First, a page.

by Jim Mullen
Emergency Management, Once Removed

Tactics are knowing what to do when there is something to do. Strategy is knowing what to do when there is nothing to do.” Savielly Tartakower (professional chess player).

While I lacked the patience or even the inclination to play chess, Tartakower’s observation struck a responsive chord when I stumbled upon it recently. Over the course of my career, I attended – mostly through compulsion – many formal strategic planning sessions/exercises/workshops. Now, they were not all bad, but most resembled exercises in “group write,” with attendees debating alternate phrasings of the “plan’s mandated objectives,” probably just to pass the time. Nevertheless, I typically went along, endured, and even participated as best I could, even though I often felt those hours constituted a part of my life that was lost forever!

The National Emergency Management Association (NEMA), of which I remain a proud member and Past President, had a practice of reviewing and, if necessary, revising its strategic plan almost every year. Now, I accept that it is important to take stock of an organization’s direction every so often. Strategic planning has its place. Still, focusing on long-term strategic goals should not draw attention from critical issues requiring immediate attention.

In the first of my nearly two years as NEMA president (Iowa’s new governor foolishly dismissed our President three months into his tenure), NEMA’s Executive Board met in Lexington, Kentucky – a standard agenda item was an annual review of our Association’s Strategic Plan. Now, I might have “gone with the flow” once again – except for an emerging threat in Congress that year (2011) to both the Emergency Management Performance Grant (EMPG) and the Homeland Security Grant Program (HSGP). EMPG, based on a 50/50 state and federal match, is the life’s blood of local and state emergency management; without it, emergency management would be doomed as a discipline. HSGP (allegedly) funds 100% of the nation’s homeland security effort (“allegedly” because there has never been a full accounting of the local and state dollars expended in support of homeland security!). The tension around federal funding levels for state and local government mounts every time federal budgets are under stress.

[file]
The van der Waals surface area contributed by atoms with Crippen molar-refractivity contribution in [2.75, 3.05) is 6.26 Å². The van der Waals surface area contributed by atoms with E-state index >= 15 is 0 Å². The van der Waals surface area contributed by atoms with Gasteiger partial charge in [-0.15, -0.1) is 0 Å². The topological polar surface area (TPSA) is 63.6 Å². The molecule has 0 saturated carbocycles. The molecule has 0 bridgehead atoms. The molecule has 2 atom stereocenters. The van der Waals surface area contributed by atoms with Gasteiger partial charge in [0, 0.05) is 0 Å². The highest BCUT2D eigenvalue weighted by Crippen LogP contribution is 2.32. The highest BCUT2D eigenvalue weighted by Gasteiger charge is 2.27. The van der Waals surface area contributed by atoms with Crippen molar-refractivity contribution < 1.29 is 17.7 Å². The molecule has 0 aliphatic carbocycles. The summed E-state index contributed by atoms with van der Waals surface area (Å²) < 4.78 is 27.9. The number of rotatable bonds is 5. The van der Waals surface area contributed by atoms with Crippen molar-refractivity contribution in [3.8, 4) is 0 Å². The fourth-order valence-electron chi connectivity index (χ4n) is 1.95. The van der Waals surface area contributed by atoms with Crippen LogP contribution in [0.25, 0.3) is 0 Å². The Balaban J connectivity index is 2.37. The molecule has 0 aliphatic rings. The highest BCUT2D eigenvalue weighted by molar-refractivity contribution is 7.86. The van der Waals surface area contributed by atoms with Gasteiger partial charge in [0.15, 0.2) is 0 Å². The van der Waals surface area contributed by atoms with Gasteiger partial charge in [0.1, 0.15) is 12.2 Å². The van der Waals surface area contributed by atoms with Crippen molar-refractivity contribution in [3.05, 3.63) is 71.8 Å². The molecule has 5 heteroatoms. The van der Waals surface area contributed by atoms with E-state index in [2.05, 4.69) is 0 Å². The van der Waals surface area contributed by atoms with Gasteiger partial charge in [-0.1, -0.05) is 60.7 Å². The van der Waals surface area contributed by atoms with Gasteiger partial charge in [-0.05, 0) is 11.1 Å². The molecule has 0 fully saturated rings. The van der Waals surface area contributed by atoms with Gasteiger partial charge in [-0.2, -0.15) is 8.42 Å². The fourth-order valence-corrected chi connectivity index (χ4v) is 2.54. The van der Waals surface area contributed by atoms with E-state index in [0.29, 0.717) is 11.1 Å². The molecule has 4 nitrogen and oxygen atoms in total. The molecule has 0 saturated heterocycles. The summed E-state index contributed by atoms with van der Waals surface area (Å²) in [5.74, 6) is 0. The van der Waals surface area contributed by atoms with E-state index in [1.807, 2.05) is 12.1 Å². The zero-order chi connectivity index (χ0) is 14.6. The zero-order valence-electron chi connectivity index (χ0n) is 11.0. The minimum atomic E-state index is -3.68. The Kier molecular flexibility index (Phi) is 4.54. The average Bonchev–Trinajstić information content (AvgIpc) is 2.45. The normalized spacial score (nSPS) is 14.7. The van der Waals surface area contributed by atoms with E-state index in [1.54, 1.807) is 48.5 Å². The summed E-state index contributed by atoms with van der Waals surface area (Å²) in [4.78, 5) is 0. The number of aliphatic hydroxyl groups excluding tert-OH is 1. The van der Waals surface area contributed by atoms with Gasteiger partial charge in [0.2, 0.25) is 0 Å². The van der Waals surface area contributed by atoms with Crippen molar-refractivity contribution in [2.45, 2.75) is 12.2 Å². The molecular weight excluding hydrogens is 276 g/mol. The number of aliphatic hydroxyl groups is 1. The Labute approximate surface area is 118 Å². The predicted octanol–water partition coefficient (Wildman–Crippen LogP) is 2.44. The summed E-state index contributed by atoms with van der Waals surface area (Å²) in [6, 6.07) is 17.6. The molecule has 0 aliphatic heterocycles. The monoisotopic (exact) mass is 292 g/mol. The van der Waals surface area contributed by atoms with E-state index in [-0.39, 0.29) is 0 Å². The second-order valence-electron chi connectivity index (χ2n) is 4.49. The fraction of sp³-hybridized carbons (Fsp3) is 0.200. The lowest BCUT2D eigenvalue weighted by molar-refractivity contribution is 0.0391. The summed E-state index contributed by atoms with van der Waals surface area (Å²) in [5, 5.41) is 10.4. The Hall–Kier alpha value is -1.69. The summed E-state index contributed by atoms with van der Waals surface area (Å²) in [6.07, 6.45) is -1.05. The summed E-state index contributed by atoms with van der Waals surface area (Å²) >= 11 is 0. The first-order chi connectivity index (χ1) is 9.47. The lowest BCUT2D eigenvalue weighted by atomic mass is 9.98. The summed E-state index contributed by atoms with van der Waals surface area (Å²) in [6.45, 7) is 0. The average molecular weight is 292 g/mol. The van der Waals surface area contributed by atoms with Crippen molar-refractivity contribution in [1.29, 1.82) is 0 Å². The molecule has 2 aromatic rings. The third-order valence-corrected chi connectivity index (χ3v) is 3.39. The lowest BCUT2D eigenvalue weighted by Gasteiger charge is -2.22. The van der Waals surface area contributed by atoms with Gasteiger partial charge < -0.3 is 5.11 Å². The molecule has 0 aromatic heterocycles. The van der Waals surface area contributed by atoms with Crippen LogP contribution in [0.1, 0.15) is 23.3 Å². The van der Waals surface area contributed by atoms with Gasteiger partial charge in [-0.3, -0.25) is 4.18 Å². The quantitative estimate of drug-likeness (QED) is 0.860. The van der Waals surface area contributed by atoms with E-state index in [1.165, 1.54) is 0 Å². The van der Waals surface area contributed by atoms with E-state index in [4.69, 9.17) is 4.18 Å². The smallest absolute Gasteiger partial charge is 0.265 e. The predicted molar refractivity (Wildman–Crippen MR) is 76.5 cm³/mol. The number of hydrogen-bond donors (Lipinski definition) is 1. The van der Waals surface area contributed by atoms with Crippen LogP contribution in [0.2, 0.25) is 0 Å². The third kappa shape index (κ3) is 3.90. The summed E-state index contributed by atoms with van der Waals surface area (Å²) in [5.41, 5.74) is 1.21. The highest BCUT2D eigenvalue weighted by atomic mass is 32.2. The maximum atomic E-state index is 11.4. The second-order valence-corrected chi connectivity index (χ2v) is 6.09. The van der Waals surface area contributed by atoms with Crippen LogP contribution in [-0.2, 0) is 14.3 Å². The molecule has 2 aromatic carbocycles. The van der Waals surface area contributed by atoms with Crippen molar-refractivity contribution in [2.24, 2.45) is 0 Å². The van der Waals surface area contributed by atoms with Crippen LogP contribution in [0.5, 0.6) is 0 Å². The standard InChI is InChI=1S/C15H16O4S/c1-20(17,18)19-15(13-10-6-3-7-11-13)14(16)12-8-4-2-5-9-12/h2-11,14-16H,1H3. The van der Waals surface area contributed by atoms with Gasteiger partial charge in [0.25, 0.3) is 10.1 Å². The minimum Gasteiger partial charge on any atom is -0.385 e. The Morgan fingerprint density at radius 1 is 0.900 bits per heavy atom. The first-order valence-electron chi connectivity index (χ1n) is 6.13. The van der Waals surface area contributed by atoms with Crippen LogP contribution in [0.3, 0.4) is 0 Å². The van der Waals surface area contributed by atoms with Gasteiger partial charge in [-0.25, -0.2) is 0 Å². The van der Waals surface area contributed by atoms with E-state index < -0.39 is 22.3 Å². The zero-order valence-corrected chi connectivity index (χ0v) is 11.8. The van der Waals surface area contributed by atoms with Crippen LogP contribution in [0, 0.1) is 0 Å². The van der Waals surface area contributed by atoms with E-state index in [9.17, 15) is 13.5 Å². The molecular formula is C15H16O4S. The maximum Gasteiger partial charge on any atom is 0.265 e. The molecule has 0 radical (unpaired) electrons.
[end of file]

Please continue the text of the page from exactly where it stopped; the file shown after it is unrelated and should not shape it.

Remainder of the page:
In 2011-12 federal grants were stressed. I waived the strategic plan portion of NEMA’s Board agenda, saying we needed to do tactical planning to save EMPG and counter misinformation circulating in Congress – unchallenged, and worse yet, reinforced by FEMA officials – that the HSGP funds doled out to states and locals were not spent quickly enough. I said we needed to have a proactive, tactical discussion. And we did.

I assured my colleagues that strategic planning would return – my successor would obviously be more cerebral – he is/was (!) – And therefore would return to addressing the Association’s strategic imperatives. Responding to the pressing need to do something rather than produce another iteration of long-term aspirations, the tactics we employed “checked” Congress’s potentially destructive programmatic reductions. EMPG survived; the “bad rap” on HSGP spending was countered, effectively, with facts. “Tactics” had prevailed, this once!

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Jim has spent 3 decades in emergency management, including 12 years at the local level as director of the City of Seattle’s Office of Emergency Management and 8 and a half years as Washington State’s Emergency Management Division Director. Jim retired from state service in March 2013. Jim also served as President of the National Emergency Management Association (NEMA) from January 2011 to October 2012. He is currently sole proprietor of “EM Northwest Consulting” based in Seattle.

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